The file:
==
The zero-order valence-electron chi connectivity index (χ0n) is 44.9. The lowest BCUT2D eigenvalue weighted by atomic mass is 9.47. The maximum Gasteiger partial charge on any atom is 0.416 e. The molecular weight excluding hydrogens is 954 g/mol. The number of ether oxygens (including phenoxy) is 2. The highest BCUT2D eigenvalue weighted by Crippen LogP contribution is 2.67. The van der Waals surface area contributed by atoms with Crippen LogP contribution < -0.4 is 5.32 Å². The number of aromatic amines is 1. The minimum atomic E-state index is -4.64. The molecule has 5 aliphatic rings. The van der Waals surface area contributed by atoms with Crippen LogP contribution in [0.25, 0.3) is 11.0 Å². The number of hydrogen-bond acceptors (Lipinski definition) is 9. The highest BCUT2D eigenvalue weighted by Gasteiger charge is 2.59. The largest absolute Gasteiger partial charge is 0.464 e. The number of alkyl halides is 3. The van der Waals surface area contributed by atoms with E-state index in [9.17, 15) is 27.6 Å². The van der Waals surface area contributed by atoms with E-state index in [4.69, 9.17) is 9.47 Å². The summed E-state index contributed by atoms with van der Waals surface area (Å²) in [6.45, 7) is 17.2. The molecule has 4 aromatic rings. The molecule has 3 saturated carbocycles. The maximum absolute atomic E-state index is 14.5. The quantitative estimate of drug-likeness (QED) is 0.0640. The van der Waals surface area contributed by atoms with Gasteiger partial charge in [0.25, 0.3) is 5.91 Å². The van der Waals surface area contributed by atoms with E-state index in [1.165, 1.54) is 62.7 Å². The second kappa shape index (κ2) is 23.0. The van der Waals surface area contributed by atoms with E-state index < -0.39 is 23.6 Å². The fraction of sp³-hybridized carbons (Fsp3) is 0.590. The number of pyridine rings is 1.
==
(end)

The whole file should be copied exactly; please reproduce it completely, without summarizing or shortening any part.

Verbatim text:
The zero-order valence-electron chi connectivity index (χ0n) is 44.9. The lowest BCUT2D eigenvalue weighted by atomic mass is 9.47. The maximum Gasteiger partial charge on any atom is 0.416 e. The molecular weight excluding hydrogens is 954 g/mol. The number of ether oxygens (including phenoxy) is 2. The highest BCUT2D eigenvalue weighted by Crippen LogP contribution is 2.67. The van der Waals surface area contributed by atoms with Crippen LogP contribution < -0.4 is 5.32 Å². The number of aromatic amines is 1. The minimum atomic E-state index is -4.64. The molecule has 5 aliphatic rings. The van der Waals surface area contributed by atoms with Crippen LogP contribution in [0.25, 0.3) is 11.0 Å². The number of hydrogen-bond acceptors (Lipinski definition) is 9. The highest BCUT2D eigenvalue weighted by Gasteiger charge is 2.59. The largest absolute Gasteiger partial charge is 0.464 e. The number of alkyl halides is 3. The van der Waals surface area contributed by atoms with E-state index in [9.17, 15) is 27.6 Å². The van der Waals surface area contributed by atoms with E-state index in [4.69, 9.17) is 9.47 Å². The summed E-state index contributed by atoms with van der Waals surface area (Å²) in [6.45, 7) is 17.2. The molecule has 4 aromatic rings. The molecule has 3 saturated carbocycles. The maximum absolute atomic E-state index is 14.5. The quantitative estimate of drug-likeness (QED) is 0.0640. The van der Waals surface area contributed by atoms with Gasteiger partial charge in [0.25, 0.3) is 5.91 Å². The van der Waals surface area contributed by atoms with E-state index in [1.165, 1.54) is 62.7 Å². The second kappa shape index (κ2) is 23.0. The van der Waals surface area contributed by atoms with E-state index < -0.39 is 23.6 Å². The fraction of sp³-hybridized carbons (Fsp3) is 0.590. The number of pyridine rings is 1.